Who Is Lottie Moon?
Our Christmas Offering for SBC Foreign Missionaries
Lottie Moon—My Story
My name is Lottie Moon. Actually, my parents named me Charlotte Diggs Moon, but everyone called me Lottie. I was born on December 12, 1840 in a small town in Virginia. I have six brothers and sisters. My parents were wealthy, so we had a very nice life.
My mother was a good Christian. She held church services regularly in our home. But I was not interested in church.
I wanted to be a teacher. So when I got older, I went to Virginia Female Seminary. After that I went to Albemarle Female Institute in Charlottesville.
I used to play tricks on people. One April Fool’s Day, I wrapped the school bells up so they wouldn’t ring. Everyone was late to class. I’m afraid I got in trouble.
One day when I was eighteen years old, some of my school friends invited me to go to church to hear about missions. It didn’t sound too interesting to me. But I liked being with my friends, so I went.
That night I heard a wonderful sermon. The preacher told about God and Jesus. He talked about missions, too. It was very interesting. I decided right then that I wanted become a Christian and follow Jesus wherever he would lead me.
After I became a Christian, I finished college and started to teach. First I taught children at a school in Danville, Kentucky; then in Cartersville, Georgia. But I kept thinking about missions. I wanted to know about the other side of the world. Who was telling the people there about God and Jesus? Should I be a missionary, I wondered?
Finally, in February 1873, when I was 32 years old, I made up my mind. I would become a missionary. Six months later I was appointed to China. China! I was so excited! That’s where my sister Edmonia was a missionary.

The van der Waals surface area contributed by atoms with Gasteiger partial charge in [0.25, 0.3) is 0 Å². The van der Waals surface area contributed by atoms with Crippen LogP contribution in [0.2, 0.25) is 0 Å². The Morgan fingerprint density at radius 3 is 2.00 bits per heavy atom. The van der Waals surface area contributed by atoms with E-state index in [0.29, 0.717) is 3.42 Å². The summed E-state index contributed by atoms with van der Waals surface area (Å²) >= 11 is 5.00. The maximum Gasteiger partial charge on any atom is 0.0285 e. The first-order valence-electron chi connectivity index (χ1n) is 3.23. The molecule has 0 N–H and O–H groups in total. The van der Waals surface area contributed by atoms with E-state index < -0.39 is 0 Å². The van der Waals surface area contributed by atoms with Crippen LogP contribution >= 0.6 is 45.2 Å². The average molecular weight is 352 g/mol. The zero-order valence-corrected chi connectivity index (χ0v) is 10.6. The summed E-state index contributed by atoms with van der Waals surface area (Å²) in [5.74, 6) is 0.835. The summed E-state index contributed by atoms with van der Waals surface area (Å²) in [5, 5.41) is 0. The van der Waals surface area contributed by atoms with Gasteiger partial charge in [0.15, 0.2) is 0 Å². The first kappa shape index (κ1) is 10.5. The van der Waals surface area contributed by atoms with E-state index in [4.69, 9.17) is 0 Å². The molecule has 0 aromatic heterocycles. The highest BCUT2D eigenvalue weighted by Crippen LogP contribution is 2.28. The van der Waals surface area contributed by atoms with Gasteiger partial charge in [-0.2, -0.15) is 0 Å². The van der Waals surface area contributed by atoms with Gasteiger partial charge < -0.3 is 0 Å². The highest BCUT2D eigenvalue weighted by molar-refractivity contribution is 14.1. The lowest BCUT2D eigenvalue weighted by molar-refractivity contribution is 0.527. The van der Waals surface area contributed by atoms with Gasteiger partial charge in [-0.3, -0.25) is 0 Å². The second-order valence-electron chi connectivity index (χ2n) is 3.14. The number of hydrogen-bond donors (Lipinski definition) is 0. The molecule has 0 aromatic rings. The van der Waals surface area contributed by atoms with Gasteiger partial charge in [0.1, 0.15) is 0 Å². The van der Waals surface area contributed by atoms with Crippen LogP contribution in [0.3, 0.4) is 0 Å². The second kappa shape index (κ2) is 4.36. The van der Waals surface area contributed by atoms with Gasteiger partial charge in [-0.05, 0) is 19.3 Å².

In September I boarded a ship for China. I did not know at all what it would be like. But I knew I wanted the Chinese people to learn about God and Jesus.
The rest of the story...
The Chinese called her "Devil Woman," but Lottie Moon was a heroine for today. Lottie Moon is the namesake of the Southern Baptist international missions offering during the Christmas season because she was a woman passionate about a lost world, a woman who didn't hesitate to speak her mind.
As a college student, Lottie chose to follow Christ, having rebelled against Christianity in her early years. When she set sail for China, Lottie was 32 years old. She had turned down a marriage proposal and left her job, home and family to follow God's lead. Lottie labored in China for 39 years. Many Chinese who once feared this foreigner eventually accepted her, and some accepted her Savior.
In 1912, during a time of war and famine in China, Lottie silently starved, knowing that her beloved Chinese didn't have enough food. Her fellow Christians saw the ultimate sign of love: giving her life for others. On Christmas Eve, Lottie died on a ship bound for the United States.
Distribution of the Lottie Moon Offering
Additional Pictures of Lottie Moon
Schoolteachers Ella Jeter (left) and Jessie Pettigrew (right) pose with Lottie Moon in 1907. Jeter and Pettigrew attempted to slip outside of the shot, but Lottie’s insistence brought them back. For years, the widely copied photo was believed to be the only one of Miss Moon in existence.
Books Available about Lottie Moon
These books are available online at Amazon, Barnes and Noble, and Lifeway.